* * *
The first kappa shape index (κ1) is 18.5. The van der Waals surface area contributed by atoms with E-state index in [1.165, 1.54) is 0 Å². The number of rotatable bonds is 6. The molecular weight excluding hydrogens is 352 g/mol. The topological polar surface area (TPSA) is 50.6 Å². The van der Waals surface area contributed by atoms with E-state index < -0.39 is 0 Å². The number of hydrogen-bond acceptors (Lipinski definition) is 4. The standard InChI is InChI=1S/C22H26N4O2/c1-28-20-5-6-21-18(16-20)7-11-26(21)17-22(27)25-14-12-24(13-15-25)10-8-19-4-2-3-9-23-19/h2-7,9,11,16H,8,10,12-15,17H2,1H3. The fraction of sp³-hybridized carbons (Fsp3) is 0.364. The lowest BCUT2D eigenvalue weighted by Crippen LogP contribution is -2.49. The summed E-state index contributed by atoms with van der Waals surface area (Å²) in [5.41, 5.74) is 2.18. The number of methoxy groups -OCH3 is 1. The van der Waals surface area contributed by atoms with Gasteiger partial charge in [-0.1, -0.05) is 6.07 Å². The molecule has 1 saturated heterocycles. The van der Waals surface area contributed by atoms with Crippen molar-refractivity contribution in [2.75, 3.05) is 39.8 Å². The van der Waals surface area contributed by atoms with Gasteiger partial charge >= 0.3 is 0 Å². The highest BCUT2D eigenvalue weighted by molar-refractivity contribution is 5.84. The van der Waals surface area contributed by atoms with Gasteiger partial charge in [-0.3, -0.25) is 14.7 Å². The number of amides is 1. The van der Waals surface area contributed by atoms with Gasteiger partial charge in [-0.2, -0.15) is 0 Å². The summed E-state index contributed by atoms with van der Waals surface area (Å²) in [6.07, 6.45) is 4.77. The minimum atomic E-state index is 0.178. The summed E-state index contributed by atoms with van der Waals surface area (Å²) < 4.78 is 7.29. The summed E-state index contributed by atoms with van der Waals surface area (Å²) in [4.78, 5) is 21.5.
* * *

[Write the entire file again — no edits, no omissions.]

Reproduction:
The first kappa shape index (κ1) is 18.5. The van der Waals surface area contributed by atoms with E-state index in [1.165, 1.54) is 0 Å². The number of rotatable bonds is 6. The molecular weight excluding hydrogens is 352 g/mol. The topological polar surface area (TPSA) is 50.6 Å². The van der Waals surface area contributed by atoms with E-state index < -0.39 is 0 Å². The number of hydrogen-bond acceptors (Lipinski definition) is 4. The standard InChI is InChI=1S/C22H26N4O2/c1-28-20-5-6-21-18(16-20)7-11-26(21)17-22(27)25-14-12-24(13-15-25)10-8-19-4-2-3-9-23-19/h2-7,9,11,16H,8,10,12-15,17H2,1H3. The fraction of sp³-hybridized carbons (Fsp3) is 0.364. The lowest BCUT2D eigenvalue weighted by Crippen LogP contribution is -2.49. The summed E-state index contributed by atoms with van der Waals surface area (Å²) in [5.41, 5.74) is 2.18. The number of methoxy groups -OCH3 is 1. The van der Waals surface area contributed by atoms with Gasteiger partial charge in [-0.1, -0.05) is 6.07 Å². The molecule has 1 saturated heterocycles. The van der Waals surface area contributed by atoms with Crippen molar-refractivity contribution in [2.75, 3.05) is 39.8 Å². The van der Waals surface area contributed by atoms with Gasteiger partial charge >= 0.3 is 0 Å². The highest BCUT2D eigenvalue weighted by molar-refractivity contribution is 5.84. The van der Waals surface area contributed by atoms with Gasteiger partial charge in [-0.3, -0.25) is 14.7 Å². The number of amides is 1. The van der Waals surface area contributed by atoms with Gasteiger partial charge in [-0.2, -0.15) is 0 Å². The summed E-state index contributed by atoms with van der Waals surface area (Å²) in [6.07, 6.45) is 4.77. The minimum atomic E-state index is 0.178. The summed E-state index contributed by atoms with van der Waals surface area (Å²) < 4.78 is 7.29. The summed E-state index contributed by atoms with van der Waals surface area (Å²) in [4.78, 5) is 21.5.